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Bowl
Bowl, Early 15th century
Chinese
Porcelain with underglaze blue decoration of bamboo, pine, and plum (Jingdezhen ware)
3 5/16 x 8 11/16 x 8 3/4 inches (8.4 x 22 x 22.2 cm)
Purchased with the Henry B. Keep Fund, the Joseph E. Temple Fund, the Bloomfield Moore Fund, the John T. Morris Fund, and with funds contributed by Mrs. Walter H. Annenberg, The Beneficia Foundation, Mr. and Mrs. J. Welles Henderson, Mrs. Howard H. Lewis, Mrs. William F. Machold, Mrs. Donald Petrie, Meyer P. Potamkin, Hugh Scott, and Mrs. William L. Van Alen, 1984
1984-116-1
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Looking Questions

  • What makes this bowl feel so delicate?
  • Can you find round bundles of pine needles blooming off crooked branches?
  • Can you find spiky bamboo leaves clustered near the bottom?
  • There is a branch of plum blossoms between the pine needles and the bamboo leaves. Can you find it?
  • Why were these three plants chosen to decorate this bowl?

Art Activity: Blue-and-White Painting

The Chinese highly prized the deep blue color that was achieved by painting with the mineral pigment cobalt on a pure white surface. To achieve varying effects of shading, artists used more or less water in relation to the powdered blue pigment in the paint. Set up a still-life arrangement in your classroom, and have students paint it using blue watercolor. Experiment with water to make dark and light shades of blue. Use different sizes of brushes to express the textures. Hang these works in your classroom.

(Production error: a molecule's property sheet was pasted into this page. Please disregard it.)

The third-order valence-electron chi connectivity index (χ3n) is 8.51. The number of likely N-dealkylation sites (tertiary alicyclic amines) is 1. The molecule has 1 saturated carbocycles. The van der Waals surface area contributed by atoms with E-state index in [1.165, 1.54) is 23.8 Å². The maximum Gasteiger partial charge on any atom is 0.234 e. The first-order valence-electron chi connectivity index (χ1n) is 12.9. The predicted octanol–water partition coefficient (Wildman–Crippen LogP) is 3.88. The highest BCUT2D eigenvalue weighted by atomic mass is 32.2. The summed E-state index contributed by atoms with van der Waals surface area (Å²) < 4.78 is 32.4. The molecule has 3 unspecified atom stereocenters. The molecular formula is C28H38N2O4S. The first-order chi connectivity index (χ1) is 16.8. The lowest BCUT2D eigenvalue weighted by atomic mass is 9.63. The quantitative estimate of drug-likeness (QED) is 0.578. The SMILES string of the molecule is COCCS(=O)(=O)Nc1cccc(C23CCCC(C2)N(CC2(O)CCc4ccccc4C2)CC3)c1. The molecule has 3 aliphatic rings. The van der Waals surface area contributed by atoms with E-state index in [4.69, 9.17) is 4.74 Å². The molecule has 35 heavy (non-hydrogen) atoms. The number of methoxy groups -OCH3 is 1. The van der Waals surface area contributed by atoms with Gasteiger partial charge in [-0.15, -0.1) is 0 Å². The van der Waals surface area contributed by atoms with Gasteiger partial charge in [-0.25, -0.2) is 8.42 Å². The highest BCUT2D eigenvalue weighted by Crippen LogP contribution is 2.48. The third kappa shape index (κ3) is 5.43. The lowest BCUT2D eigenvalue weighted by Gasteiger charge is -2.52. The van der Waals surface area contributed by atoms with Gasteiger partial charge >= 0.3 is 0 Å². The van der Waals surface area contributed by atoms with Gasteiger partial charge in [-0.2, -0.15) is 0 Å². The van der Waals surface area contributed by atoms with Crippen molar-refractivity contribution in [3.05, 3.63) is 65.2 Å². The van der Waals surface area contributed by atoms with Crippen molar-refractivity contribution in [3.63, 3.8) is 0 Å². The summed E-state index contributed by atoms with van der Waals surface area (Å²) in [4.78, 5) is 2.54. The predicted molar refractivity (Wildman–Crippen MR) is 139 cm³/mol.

Research Project: Drinking Vessels from Around the World

This Chinese bowl was made and used for drinking wine. Have students research drinking vessels from a variety of cultures, such as Japanese tea ceremony bowls, German beer steins, ancient Greek kylix, English teacups, African palm-wine cups, American Coca-Cola bottles, and French espresso cups. How is the shape of each vessel appropriate to its use? What sort of decoration has been added? Have each student choose one vessel to describe and illustrate, and to explain the social situation in which it is or was used.

Group Activity: Friends of Seasons

Nature is often symbolic in Chinese art. This bowl's design of pine, plum, and bamboo branches represents the Three Friends of Winter. Divide your class into four groups and assign each a season. Have each group research seasonal flowers and animals in books, in magazines, or on the Internet, selecting three to represent their season. On a large piece of paper, have each group illustrate their season using the three forms from nature and then write a poem or paragraph that tells the symbolic meaning of each. Display works in the classroom.
 

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